“Housing is at the top of the list, and by a wide margin. If we had room for more people, we would have more people here,” Lienhoop said.

The planned Abbey Place subdivision on the city’s northwest side, to be built by Indianapolis-based Arbor Investments, will help in that regard, the mayor said.

The project, which eventually plans to add more than 300 homes to the city, received approval by the Columbus Plan Commission in October.

Arbor Investment plans to build 313 lots and 10 common areas on 133 acres near County Road 200W, south of Lowell Road. The first phase of the project calls for 40 homes to be built this year, although none are yet underway.

The largest amount of new single-family housing activity is in Shadow Creek Farms, a Beazer Homes development on the city’s southwest side.

Among 39 residential building permits sought in Bartholomew County since the first of the year, 27 are for homes being constructed in Shadow Creek Farms, located south of West 200S near Interstate 65.

The city would like to see even more housing projects come forward, the mayor said.

Jennings County

One reason that could explain Jennings County’s population decline from 2013-17 could be changes made at Country Squire Lakes, North Vernon Mayor Michael Ochs said.

What began in 1973 as a seasonal recreation facility and turned into a year-round gated community eventually became known for drug investigations, abandoned and damaged homes, plummeting property values and discord between property owners and the neighborhood association.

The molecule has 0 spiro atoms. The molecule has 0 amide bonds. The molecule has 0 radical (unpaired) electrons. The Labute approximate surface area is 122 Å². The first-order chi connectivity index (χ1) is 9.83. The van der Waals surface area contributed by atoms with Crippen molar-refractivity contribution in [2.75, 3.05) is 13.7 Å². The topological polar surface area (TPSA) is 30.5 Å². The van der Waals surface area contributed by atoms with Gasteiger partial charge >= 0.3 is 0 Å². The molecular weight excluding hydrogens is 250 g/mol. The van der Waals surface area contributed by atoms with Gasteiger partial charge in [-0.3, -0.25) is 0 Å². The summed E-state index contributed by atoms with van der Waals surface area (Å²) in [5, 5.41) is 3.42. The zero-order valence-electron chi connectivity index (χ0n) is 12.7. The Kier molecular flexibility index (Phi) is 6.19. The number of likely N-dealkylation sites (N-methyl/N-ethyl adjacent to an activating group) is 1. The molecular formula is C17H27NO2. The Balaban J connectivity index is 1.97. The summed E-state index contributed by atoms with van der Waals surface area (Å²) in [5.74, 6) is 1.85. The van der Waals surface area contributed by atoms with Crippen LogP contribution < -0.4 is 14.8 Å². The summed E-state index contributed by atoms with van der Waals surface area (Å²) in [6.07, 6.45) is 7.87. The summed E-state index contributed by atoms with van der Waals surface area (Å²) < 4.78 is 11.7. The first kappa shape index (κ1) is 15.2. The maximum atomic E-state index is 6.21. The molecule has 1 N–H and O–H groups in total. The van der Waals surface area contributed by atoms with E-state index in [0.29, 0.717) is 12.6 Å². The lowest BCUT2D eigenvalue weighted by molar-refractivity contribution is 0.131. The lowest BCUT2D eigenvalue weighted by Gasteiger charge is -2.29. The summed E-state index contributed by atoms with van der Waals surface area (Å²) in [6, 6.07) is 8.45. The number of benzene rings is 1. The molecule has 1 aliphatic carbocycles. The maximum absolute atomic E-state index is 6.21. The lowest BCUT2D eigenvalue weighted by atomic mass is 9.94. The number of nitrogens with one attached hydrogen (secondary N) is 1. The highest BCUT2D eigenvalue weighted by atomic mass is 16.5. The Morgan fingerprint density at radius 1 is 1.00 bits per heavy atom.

However, a turnaround has been underway since 2015, with efforts to create clean and safe living. A trustee was named for 1,100 foreclosed properties, and a greater police presence caused some residents to move out.

The county’s population decrease is in contrast to industrial growth — and more jobs — in North Vernon, the mayor said.03_24_18_REP_A_004.indd

GT Industries, a holding company of Michigan-based automotive manufacturing supplier Midway Products Group, has hired about 200 employees since announcing in 2016 that it would construct a 200,000-square-foot facility on 72 acres of land in North Vernon’s northside industrial park near State Road 3, Ochs said.

Also, Michigan-based automotive component supplier Metaldyne Performance Group announced in 2016 it would invest $31 million to expand its North Vernon operation and add 126 jobs by 2019. Ochs said the company has already created two new plants in town.

What North Vernon needs, however, is more houses to be built, particularly those at moderate- to high-end prices.

Ochs said one of his big challenges when he took office three years ago was getting some of the 4,000 people who leave Jennings County to work elsewhere daily to come back to the community for jobs.

He said he thinks recent industrial investments and more competitive wages, in addition to changes made at Country Squire Lakes, could eventually result in population gains for Jennings County.

The county gained four residents from 2016 to 2017, according to U.S. Census Bureau estimates, reversing three consecutive years of losses.

“In time, we might see the pendulum start to swing back the other way,” Ochs said.

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Kirk Johannesen is assistant managing editor of The Republic. He can be reached at johannesen@therepublic.com or (812) 379-5639.